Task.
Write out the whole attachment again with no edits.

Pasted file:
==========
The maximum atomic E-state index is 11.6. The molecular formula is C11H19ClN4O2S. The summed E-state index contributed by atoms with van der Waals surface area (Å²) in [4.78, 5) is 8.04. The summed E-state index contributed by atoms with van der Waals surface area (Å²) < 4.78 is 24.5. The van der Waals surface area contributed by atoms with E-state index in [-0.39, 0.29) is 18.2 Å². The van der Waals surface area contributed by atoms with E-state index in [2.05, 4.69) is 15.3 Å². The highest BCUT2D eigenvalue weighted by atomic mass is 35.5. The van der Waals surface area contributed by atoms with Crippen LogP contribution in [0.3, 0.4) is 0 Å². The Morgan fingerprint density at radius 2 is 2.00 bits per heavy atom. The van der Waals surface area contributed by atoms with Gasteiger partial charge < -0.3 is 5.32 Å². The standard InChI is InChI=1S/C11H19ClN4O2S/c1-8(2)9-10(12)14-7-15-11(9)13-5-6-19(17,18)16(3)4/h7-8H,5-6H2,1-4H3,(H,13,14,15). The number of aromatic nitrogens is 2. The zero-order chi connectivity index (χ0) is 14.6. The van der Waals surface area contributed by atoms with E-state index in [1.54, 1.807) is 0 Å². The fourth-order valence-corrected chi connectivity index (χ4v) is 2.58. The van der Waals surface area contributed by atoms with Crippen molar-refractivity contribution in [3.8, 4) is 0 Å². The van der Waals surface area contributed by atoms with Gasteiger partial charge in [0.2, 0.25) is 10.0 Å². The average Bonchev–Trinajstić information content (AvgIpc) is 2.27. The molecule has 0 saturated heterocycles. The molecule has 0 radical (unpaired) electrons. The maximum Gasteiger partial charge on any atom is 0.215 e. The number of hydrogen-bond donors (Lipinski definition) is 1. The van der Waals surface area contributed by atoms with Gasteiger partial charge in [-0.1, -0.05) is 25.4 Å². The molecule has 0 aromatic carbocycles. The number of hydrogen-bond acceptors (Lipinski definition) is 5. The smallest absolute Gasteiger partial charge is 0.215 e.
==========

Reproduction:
The maximum atomic E-state index is 11.6. The molecular formula is C11H19ClN4O2S. The summed E-state index contributed by atoms with van der Waals surface area (Å²) in [4.78, 5) is 8.04. The summed E-state index contributed by atoms with van der Waals surface area (Å²) < 4.78 is 24.5. The van der Waals surface area contributed by atoms with E-state index in [-0.39, 0.29) is 18.2 Å². The van der Waals surface area contributed by atoms with E-state index in [2.05, 4.69) is 15.3 Å². The highest BCUT2D eigenvalue weighted by atomic mass is 35.5. The van der Waals surface area contributed by atoms with Crippen LogP contribution in [0.3, 0.4) is 0 Å². The Morgan fingerprint density at radius 2 is 2.00 bits per heavy atom. The van der Waals surface area contributed by atoms with Gasteiger partial charge < -0.3 is 5.32 Å². The standard InChI is InChI=1S/C11H19ClN4O2S/c1-8(2)9-10(12)14-7-15-11(9)13-5-6-19(17,18)16(3)4/h7-8H,5-6H2,1-4H3,(H,13,14,15). The number of aromatic nitrogens is 2. The zero-order chi connectivity index (χ0) is 14.6. The van der Waals surface area contributed by atoms with E-state index in [1.54, 1.807) is 0 Å². The fourth-order valence-corrected chi connectivity index (χ4v) is 2.58. The van der Waals surface area contributed by atoms with Crippen molar-refractivity contribution in [3.8, 4) is 0 Å². The van der Waals surface area contributed by atoms with Gasteiger partial charge in [0.2, 0.25) is 10.0 Å². The average Bonchev–Trinajstić information content (AvgIpc) is 2.27. The molecule has 0 saturated heterocycles. The molecule has 0 radical (unpaired) electrons. The maximum Gasteiger partial charge on any atom is 0.215 e. The number of hydrogen-bond donors (Lipinski definition) is 1. The van der Waals surface area contributed by atoms with Gasteiger partial charge in [-0.1, -0.05) is 25.4 Å². The molecule has 0 aromatic carbocycles. The number of hydrogen-bond acceptors (Lipinski definition) is 5. The smallest absolute Gasteiger partial charge is 0.215 e.